As excited as we are to have partnered with Wine and Design, the truth is, you don’t need to paint to enjoy the event (or help frogs). We realize that not everyone is the painting kind, so we’re selling non-painting tickets at a lesser rate for those that just want to enjoy a great night out at the zoo!

The Genetti is providing refreshments and selling wine. Blue River Spell will be playing a little bit of everything (they take requests, too!). We’ll have all the zoo exhibits open*, animal encounters and feedings throughout the evening, and zoo grounds lit up with torches–a perfect summer night!

Another special part of the event comes from one of our very own volunteers, Austin Orelli. Austin helps out at the zoo every Wednesday, and he’s a great worker. Lucky for us, he’s also the talented artist behind The Wildlife of Autism! He will be here selling his animal-inspired artwork and will donate a portion of the proceeds to the ATAG as well. We’re so grateful for his involvement, and we know everyone will enjoy his art!

We invite EVERYONE to come support frog conservation with a night at the zoo! Tickets are on sale now- click here for more information or call 570.538.1869.

Note: Even if you can’t make it to the event, we’d appreciate if you’d share this with your friends and family–the more attendees, the more funds (and awareness) raised for amphibians!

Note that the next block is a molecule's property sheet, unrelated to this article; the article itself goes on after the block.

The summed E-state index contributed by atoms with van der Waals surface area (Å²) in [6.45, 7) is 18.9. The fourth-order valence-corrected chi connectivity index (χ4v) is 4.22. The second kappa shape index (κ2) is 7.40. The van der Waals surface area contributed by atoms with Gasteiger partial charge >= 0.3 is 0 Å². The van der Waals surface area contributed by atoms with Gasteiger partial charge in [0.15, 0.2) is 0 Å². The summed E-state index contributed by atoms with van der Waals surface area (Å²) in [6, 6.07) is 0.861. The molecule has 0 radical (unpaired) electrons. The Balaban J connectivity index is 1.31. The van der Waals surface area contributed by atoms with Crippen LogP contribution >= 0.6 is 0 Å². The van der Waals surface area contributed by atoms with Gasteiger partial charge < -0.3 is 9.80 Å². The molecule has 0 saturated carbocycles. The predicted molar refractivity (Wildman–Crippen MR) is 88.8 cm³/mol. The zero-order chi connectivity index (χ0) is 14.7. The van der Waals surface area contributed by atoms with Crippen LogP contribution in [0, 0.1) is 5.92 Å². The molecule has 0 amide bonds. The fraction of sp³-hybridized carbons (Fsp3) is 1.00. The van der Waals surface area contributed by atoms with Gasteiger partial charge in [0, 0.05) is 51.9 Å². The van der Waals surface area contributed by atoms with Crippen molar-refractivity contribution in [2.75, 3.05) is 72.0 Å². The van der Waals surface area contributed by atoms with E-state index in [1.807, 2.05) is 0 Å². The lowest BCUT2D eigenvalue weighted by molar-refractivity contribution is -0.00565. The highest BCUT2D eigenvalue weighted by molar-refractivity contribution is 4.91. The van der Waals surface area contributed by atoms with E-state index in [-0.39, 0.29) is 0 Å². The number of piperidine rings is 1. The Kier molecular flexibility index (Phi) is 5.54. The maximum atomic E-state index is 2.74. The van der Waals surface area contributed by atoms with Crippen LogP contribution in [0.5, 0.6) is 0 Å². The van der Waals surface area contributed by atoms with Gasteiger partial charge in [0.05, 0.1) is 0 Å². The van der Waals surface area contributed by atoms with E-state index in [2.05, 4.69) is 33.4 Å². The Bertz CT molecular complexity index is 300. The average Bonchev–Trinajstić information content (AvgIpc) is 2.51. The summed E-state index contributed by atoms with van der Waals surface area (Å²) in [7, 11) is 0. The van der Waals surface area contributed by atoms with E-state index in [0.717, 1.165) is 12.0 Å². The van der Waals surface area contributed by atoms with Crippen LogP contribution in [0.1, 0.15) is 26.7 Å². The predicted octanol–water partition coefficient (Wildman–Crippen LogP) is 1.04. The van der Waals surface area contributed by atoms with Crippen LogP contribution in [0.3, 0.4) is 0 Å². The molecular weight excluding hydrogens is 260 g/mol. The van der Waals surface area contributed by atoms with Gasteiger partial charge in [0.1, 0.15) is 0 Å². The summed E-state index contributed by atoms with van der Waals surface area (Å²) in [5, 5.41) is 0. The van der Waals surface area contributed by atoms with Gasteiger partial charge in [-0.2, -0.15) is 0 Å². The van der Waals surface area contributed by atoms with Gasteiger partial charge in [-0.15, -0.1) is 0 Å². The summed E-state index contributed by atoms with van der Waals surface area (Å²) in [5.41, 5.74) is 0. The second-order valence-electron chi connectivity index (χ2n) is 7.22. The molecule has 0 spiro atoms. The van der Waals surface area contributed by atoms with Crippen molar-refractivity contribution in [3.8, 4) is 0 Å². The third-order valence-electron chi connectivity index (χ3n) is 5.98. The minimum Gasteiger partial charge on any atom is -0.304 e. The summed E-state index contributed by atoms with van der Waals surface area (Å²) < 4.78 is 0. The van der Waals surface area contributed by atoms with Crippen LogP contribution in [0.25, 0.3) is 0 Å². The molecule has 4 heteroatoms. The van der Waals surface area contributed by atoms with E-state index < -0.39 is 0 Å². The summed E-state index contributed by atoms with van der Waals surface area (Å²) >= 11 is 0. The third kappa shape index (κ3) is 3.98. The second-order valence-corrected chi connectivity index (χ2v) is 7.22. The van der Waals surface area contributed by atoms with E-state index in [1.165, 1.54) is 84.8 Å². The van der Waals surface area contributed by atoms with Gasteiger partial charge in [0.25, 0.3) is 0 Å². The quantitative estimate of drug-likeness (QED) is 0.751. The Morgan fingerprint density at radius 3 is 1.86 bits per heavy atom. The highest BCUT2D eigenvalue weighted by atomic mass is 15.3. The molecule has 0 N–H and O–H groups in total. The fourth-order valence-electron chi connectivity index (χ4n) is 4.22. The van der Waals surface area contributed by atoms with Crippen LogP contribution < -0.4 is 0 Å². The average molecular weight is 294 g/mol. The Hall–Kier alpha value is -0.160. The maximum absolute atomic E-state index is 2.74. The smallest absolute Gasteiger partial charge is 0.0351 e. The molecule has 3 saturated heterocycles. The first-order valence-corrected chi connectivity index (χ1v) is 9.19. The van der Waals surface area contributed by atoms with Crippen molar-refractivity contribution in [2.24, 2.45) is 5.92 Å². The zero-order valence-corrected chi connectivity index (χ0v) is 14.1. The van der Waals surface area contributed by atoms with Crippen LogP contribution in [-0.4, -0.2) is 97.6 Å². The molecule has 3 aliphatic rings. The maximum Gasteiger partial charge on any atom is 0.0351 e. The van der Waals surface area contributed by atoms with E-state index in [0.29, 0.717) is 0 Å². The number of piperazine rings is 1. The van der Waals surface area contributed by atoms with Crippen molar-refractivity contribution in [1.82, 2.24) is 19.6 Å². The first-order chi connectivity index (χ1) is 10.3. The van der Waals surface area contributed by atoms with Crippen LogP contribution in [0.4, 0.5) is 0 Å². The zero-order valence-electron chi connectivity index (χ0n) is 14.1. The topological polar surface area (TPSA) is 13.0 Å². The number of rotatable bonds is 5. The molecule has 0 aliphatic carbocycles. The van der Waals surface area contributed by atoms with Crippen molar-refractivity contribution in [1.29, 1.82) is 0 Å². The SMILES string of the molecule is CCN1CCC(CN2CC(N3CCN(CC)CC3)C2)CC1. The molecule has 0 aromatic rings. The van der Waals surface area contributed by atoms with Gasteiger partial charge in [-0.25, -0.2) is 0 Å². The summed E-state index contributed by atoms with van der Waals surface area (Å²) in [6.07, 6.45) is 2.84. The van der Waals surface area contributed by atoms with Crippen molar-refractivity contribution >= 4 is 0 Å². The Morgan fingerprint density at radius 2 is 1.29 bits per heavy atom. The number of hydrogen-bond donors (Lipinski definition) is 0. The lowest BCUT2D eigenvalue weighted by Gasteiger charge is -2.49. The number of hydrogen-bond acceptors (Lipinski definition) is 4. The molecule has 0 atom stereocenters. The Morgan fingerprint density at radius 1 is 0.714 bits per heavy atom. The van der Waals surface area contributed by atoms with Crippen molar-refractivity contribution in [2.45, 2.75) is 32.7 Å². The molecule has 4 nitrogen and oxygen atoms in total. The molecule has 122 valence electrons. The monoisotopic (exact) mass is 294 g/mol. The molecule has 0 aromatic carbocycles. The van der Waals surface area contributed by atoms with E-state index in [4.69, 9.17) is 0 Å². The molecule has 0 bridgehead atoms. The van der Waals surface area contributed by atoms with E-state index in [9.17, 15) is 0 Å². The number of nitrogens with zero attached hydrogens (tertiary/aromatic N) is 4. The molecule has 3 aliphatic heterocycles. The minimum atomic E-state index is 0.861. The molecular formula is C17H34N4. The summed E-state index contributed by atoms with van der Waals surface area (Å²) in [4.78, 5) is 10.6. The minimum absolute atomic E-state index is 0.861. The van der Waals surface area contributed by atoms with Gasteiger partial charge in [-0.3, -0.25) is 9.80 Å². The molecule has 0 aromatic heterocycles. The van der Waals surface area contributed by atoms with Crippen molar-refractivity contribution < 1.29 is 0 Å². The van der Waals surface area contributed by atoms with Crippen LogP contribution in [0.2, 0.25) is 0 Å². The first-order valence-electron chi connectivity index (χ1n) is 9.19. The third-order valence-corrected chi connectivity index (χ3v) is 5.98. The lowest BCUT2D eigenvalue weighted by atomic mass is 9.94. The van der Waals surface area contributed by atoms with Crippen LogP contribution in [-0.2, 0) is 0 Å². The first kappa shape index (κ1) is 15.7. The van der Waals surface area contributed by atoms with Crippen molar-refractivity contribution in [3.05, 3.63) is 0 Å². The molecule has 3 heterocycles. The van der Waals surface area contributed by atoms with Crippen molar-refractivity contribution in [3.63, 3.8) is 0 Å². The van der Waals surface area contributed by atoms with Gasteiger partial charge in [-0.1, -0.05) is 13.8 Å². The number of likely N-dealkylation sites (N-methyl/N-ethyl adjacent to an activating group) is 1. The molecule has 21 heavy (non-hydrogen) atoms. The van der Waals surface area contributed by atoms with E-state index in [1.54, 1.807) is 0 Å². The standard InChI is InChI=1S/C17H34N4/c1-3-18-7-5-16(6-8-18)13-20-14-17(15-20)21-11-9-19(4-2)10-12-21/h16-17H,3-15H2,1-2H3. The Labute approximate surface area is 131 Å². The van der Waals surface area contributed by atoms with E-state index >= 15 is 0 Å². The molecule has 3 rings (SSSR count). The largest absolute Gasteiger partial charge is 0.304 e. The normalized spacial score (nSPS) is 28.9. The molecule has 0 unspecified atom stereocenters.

*Our butterfly greenhouse will be open from 7:00-8:00 pm during the event.

Happy Learn About Butterflies Day!

Learn about butterfliesMarch 14th is Learn About Butterflies Day–help us celebrate!

It may seem a bit premature to talk about insects that won’t reappear for another month or two, but our butterfly greenhouse opens in just over a month, so now’s the perfect time to brush up on your butterfly knowledge.

Also, it’s a good excuse to do these fun activities with your kids!

Why You Should Learn About Butterflies

1. They’re fascinating creatures.learn about butterflies

Butterflies are beautiful creatures that come in countless shapes, sizes, and colors. They live on every continent except Antarctica, and they’ve been around for at least 50 million years! They can’t hear (they sense vibrations like snakes), they taste through their feet, and some migrate up to 2,000 miles! Impressive, huh?

2. They help the environment.

Butterflies, like bees and other insects, are great pollinators; they help plants, trees, and shrubs to reproduce. Butterflies play an integral part in the food chain and their individual ecosystems. They also help scientific researchers by serving as indicators for how things affect our environment.

3. The more we know, the more we can help.

Due to factors such as climate change and habitat destruction, over 20 species in the U.S. are endangered or threatened. Though not yet considered a threatened species, Monarch populations have also been declining. The good news is, there are lots of things we can do to help–we just need to know a few things first!

How You Can Learn About Butterflies

1. Good ol’ fashioned BOOKS

We’ve got great resources on butterflies (for all ages) in the Natural Selections Gift Shop!

Learn About Butterflies

2.  Online Resources (Just be careful–not every source is a good one!)

A few good sources:

North American Butterfly Association

Monarchs: Near Threatened

Sponsor a garden at the National Butterfly Center
OR Create your own butterfly garden!

3. Visit Us

Come see these beauties up close from April 25 to November 1, 2015. Learn about different species, their life cycle, and other fun facts. We now offer the chance to feed the butterflies, too! Check out our Butterflies page for more information.

 Learn About Butterflies
Happy Learn About Butterflies Day–hope to see you soon!